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Georgia protests: Georgian police used water cannons and tear gas on thousands of protestors

Tbilisi: Georgian police used water cannons and tear gas on thousands of protestors on Wednesday, telling them to disperse as they gathered to oppose a proposed “foreign agent” law reminiscent of Russian legislation used to silence opponents.
Concerns are rising that the mountainous Caucasus republic, which aims to join the EU and NATO, is becoming authoritarian and bent to the whims of the ruling party.

A large crowd gathered in front of the parliament building in central Tbilisi, waving EU and Georgian flags and shouting “no to Russian law,” according to an AFP correspondent.

Protesters are demanding that authorities scrap the measure on “transparency of foreign funding,” which opponents believe is similar to a law used in Russia to shut down media and opposition groups.

Protesters marched through Tbilisi’s main avenue earlier Wednesday, with one banner stating “Women against total control” in honour of International Women’s Day.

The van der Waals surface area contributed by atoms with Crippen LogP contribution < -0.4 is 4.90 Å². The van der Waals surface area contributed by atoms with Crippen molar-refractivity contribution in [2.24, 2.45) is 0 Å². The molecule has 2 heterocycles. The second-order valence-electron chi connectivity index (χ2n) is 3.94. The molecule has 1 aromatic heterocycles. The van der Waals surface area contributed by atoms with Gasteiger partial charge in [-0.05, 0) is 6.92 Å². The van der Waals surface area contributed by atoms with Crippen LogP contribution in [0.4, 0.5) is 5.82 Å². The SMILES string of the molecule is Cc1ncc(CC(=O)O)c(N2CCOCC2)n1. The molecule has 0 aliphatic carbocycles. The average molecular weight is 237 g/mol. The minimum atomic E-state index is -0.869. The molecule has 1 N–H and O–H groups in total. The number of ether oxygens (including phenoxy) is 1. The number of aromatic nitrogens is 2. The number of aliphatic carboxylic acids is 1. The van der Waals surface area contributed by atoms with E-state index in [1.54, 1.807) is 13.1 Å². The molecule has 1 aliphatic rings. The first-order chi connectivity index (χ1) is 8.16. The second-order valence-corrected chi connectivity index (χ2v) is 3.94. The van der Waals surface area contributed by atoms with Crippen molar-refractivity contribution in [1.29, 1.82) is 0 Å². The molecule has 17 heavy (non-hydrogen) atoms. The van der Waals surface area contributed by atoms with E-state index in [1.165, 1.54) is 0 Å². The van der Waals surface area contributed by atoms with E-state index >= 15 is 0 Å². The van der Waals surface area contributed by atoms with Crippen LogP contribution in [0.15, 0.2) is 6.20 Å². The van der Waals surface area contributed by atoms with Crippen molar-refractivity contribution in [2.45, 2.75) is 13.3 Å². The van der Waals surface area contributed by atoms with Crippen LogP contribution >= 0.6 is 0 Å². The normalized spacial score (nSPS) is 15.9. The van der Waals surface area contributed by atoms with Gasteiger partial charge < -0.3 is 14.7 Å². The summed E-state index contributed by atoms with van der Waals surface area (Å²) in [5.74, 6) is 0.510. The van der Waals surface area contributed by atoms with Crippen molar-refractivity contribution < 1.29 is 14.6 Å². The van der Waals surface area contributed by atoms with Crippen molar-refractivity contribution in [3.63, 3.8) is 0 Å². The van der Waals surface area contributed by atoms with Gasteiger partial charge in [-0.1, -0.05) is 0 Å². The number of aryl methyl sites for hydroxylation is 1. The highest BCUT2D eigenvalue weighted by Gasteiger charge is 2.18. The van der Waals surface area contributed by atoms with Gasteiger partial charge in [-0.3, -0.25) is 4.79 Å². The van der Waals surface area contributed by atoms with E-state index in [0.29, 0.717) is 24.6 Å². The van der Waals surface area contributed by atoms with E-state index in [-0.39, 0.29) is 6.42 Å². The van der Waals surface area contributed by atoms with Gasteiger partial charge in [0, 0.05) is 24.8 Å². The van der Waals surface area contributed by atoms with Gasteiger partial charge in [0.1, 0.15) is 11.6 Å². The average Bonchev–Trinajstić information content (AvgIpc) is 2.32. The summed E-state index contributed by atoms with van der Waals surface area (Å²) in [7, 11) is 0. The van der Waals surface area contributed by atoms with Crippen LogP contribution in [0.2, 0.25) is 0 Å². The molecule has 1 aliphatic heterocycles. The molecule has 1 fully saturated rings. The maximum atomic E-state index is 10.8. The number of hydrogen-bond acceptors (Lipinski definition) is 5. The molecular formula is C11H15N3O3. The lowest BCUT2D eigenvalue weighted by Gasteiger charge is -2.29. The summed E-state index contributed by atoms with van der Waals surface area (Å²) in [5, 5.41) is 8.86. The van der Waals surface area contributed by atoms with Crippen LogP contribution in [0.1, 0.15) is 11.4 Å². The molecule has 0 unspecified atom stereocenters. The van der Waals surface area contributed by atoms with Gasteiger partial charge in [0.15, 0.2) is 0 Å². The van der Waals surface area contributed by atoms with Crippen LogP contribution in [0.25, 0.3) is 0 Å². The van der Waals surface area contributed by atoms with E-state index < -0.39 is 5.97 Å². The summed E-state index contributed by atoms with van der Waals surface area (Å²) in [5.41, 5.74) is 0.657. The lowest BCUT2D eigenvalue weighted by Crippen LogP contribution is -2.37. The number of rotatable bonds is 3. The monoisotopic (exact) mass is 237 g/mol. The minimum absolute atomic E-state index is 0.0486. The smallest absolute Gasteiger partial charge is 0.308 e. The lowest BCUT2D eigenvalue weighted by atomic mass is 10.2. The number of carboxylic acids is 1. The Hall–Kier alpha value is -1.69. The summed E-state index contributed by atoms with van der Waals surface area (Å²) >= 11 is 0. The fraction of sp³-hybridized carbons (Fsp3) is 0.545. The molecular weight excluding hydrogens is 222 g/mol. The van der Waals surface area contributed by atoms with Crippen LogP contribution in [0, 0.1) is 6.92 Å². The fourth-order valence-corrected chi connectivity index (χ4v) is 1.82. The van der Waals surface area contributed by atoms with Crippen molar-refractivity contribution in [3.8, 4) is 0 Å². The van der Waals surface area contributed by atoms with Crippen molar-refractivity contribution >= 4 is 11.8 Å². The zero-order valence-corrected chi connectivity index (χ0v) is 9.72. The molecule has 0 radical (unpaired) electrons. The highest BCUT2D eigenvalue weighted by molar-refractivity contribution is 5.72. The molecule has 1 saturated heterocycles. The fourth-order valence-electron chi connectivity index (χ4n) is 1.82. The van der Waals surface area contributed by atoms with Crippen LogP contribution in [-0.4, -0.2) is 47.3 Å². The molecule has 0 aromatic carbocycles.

Protesters were also out in force Tuesday, after lawmakers from the ruling party adopted the draft law on “foreign agents” in its first reading.

Clashes erupted, with police deploying tear gas and water cannons on the protesters.

During the protests on Tuesday, more than 70 people were arrested and 50 police officers were injured, according to authorities.

According to Tom de Waal, a senior fellow at Carnegie Europe, both the bill and the crackdown pose a severe issue in the politically turbulent country.

“It’s a big moment for Georgia, still a democracy but definitely a struggling one,” he stated on Twitter.

In Russia, the Kremlin has frequently used the term “foreign agent” to describe opponents, journalists, and human rights activists who are suspected of engaging in foreign-funded political activities.

Georgian authorities have received rising international criticism for what seems to be a reversal in democratic principles, gravely damaging Tbilisi’s ties with Brussels.

Georgian Prime Minister Irakli Garibashvili has defended his “balanced” strategy as aimed at guaranteeing “peace and stability.”

In 2008, Russia and Georgia fought a five-day battle.

Georgian President Salome Zourabishvili has expressed solidarity with the demonstrators and promised to veto the legislation.

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